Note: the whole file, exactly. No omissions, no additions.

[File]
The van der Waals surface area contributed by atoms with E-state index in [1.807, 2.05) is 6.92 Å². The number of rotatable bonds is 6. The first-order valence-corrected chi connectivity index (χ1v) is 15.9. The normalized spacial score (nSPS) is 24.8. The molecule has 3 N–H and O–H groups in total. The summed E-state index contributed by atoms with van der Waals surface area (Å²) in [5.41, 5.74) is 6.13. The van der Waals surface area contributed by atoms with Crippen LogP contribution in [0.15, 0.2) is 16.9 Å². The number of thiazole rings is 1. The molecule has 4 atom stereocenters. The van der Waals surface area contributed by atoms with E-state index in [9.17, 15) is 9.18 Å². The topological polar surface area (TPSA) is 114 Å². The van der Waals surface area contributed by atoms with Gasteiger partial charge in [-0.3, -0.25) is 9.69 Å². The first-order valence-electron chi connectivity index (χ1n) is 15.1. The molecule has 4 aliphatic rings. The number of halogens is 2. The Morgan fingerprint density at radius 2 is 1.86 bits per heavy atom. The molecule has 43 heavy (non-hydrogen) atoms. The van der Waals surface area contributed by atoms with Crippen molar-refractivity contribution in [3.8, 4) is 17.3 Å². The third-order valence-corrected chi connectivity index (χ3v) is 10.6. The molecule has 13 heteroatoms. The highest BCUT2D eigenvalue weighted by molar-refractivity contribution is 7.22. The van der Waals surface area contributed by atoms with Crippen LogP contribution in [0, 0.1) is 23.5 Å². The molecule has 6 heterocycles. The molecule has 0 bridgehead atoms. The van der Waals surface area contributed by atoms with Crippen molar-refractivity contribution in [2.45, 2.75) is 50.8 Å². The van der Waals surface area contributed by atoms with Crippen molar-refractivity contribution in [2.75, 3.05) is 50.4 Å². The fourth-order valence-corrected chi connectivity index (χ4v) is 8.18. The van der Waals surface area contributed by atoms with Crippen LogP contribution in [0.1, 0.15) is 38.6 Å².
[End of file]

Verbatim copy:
The van der Waals surface area contributed by atoms with E-state index in [1.807, 2.05) is 6.92 Å². The number of rotatable bonds is 6. The first-order valence-corrected chi connectivity index (χ1v) is 15.9. The normalized spacial score (nSPS) is 24.8. The molecule has 3 N–H and O–H groups in total. The summed E-state index contributed by atoms with van der Waals surface area (Å²) in [5.41, 5.74) is 6.13. The van der Waals surface area contributed by atoms with Crippen LogP contribution in [0.15, 0.2) is 16.9 Å². The number of thiazole rings is 1. The molecule has 4 atom stereocenters. The van der Waals surface area contributed by atoms with E-state index in [9.17, 15) is 9.18 Å². The topological polar surface area (TPSA) is 114 Å². The van der Waals surface area contributed by atoms with Gasteiger partial charge in [-0.3, -0.25) is 9.69 Å². The first-order valence-electron chi connectivity index (χ1n) is 15.1. The molecule has 4 aliphatic rings. The number of halogens is 2. The Morgan fingerprint density at radius 2 is 1.86 bits per heavy atom. The molecule has 43 heavy (non-hydrogen) atoms. The van der Waals surface area contributed by atoms with Crippen molar-refractivity contribution in [3.8, 4) is 17.3 Å². The third-order valence-corrected chi connectivity index (χ3v) is 10.6. The molecule has 13 heteroatoms. The highest BCUT2D eigenvalue weighted by molar-refractivity contribution is 7.22. The van der Waals surface area contributed by atoms with Crippen LogP contribution in [0, 0.1) is 23.5 Å². The molecule has 6 heterocycles. The molecule has 0 bridgehead atoms. The van der Waals surface area contributed by atoms with Crippen molar-refractivity contribution in [2.45, 2.75) is 50.8 Å². The van der Waals surface area contributed by atoms with Crippen molar-refractivity contribution in [2.75, 3.05) is 50.4 Å². The fourth-order valence-corrected chi connectivity index (χ4v) is 8.18. The van der Waals surface area contributed by atoms with Crippen LogP contribution in [0.1, 0.15) is 38.6 Å².